Photosynthesis, the process plants use to make food, begins by harvesting solar energy. A team of researchers from the University of Glasgow and Oak Ridge National Laboratory are investigating what can be learned from nature about how to replicate this process. The team is studying the structure of some pigment-protein complexes that act as light-harvesters in photosynthetic bacteria. They believe that a full understanding of how these light-harvesters, called LH2 complexes, work will enable them to design robust analogues for use in artificial systems designed to capture solar energy to make clean, renewable fuels.

Specifically, they are investigating LH2 complexes from a range of photosynthetic bacteria using small angle neutron scattering at the EQ-SANS instrument, Spallation Neutron Source beam line 6.

“The more we understand how they harvest the light, the more we can find ways to apply their properties,” said Alastair Gardiner from the University of Glasgow.

The LH2 complexes are donut or ring-shaped and the constituent proteins act like scaffolds that hold the light-absorbing pigments in an extended antennae array.  This unique arrangement is intriguing to the team because the organization of the complex in the membrane determines its light-absorbing properties and energy transfer efficiency. Using neutron scattering, the team is able to help determine the ring size and shape, providing key information on how their 3-D structures relate to their light harvesting efficiency.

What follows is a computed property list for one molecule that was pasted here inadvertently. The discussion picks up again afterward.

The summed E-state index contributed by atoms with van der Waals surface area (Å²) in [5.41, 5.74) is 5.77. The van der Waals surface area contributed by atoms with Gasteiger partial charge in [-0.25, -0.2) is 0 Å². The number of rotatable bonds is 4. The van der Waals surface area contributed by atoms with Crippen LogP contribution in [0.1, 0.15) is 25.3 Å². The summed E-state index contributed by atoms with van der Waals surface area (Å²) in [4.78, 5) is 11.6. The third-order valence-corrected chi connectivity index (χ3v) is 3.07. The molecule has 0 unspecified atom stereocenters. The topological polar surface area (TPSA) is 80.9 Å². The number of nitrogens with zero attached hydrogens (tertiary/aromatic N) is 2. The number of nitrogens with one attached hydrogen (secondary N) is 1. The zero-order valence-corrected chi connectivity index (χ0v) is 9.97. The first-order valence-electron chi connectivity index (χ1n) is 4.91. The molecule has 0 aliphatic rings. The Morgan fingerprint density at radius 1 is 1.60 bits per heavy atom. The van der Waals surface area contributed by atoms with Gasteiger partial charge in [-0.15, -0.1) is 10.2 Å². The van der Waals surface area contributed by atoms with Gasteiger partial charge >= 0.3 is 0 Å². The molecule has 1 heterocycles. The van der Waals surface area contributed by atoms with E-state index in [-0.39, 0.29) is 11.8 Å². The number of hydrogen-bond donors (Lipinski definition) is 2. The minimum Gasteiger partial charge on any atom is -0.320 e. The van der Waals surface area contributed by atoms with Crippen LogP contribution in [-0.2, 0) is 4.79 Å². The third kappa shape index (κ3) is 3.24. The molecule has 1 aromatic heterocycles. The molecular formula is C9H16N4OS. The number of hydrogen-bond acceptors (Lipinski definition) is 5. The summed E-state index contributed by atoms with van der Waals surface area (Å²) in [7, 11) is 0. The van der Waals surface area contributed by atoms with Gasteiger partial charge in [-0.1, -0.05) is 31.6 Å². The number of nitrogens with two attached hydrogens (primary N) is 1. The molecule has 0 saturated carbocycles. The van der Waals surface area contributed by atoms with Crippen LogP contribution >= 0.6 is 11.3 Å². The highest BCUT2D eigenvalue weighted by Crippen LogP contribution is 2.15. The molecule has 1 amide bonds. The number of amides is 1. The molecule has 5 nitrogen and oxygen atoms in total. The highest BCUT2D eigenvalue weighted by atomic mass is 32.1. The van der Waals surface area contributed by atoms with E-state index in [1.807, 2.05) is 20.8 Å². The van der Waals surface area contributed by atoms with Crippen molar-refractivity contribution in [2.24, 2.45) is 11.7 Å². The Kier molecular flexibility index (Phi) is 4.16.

Dr. Gardiner was accompanied for this  experiment by Dr. Aleksander Roszak and the team is headed up by Richard Cogdell from the University of Glasgow, who partners with the Photosynthetic Antennae Research Center (PARC), a DOE Energy Frontier Research Center. 

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